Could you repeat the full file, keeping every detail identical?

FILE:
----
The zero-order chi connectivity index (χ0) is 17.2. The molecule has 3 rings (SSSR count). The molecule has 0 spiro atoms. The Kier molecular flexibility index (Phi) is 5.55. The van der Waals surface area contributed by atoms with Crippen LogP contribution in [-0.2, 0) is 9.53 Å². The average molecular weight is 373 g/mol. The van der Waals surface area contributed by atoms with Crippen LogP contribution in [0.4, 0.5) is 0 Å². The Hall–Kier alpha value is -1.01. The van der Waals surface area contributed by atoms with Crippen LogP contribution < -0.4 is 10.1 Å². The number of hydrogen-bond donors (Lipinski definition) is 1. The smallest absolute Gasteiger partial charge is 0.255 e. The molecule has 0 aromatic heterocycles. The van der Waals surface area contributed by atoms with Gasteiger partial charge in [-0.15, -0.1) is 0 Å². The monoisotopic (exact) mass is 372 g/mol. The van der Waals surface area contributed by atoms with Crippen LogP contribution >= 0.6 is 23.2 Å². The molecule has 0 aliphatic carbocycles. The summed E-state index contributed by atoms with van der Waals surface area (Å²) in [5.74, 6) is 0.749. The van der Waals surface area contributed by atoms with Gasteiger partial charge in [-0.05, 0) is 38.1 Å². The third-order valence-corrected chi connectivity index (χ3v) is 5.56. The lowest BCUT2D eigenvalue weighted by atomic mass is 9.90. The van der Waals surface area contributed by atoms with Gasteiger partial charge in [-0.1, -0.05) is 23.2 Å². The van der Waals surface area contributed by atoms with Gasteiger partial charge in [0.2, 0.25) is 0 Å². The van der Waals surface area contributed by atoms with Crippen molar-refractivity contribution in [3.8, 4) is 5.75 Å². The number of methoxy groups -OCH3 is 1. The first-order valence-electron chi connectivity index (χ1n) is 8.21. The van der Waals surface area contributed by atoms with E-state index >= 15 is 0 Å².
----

The zero-order chi connectivity index (χ0) is 17.2. The molecule has 3 rings (SSSR count). The molecule has 0 spiro atoms. The Kier molecular flexibility index (Phi) is 5.55. The van der Waals surface area contributed by atoms with Crippen LogP contribution in [-0.2, 0) is 9.53 Å². The average molecular weight is 373 g/mol. The van der Waals surface area contributed by atoms with Crippen LogP contribution in [0.4, 0.5) is 0 Å². The Hall–Kier alpha value is -1.01. The van der Waals surface area contributed by atoms with Crippen LogP contribution < -0.4 is 10.1 Å². The number of hydrogen-bond donors (Lipinski definition) is 1. The smallest absolute Gasteiger partial charge is 0.255 e. The molecule has 0 aromatic heterocycles. The van der Waals surface area contributed by atoms with Gasteiger partial charge in [-0.15, -0.1) is 0 Å². The monoisotopic (exact) mass is 372 g/mol. The van der Waals surface area contributed by atoms with Crippen LogP contribution >= 0.6 is 23.2 Å². The molecule has 0 aliphatic carbocycles. The summed E-state index contributed by atoms with van der Waals surface area (Å²) in [5.74, 6) is 0.749. The van der Waals surface area contributed by atoms with Gasteiger partial charge in [-0.05, 0) is 38.1 Å². The third-order valence-corrected chi connectivity index (χ3v) is 5.56. The lowest BCUT2D eigenvalue weighted by atomic mass is 9.90. The van der Waals surface area contributed by atoms with Gasteiger partial charge in [-0.1, -0.05) is 23.2 Å². The van der Waals surface area contributed by atoms with Gasteiger partial charge in [0.2, 0.25) is 0 Å². The van der Waals surface area contributed by atoms with Crippen molar-refractivity contribution in [3.8, 4) is 5.75 Å². The number of methoxy groups -OCH3 is 1. The first-order valence-electron chi connectivity index (χ1n) is 8.21. The van der Waals surface area contributed by atoms with E-state index >= 15 is 0 Å².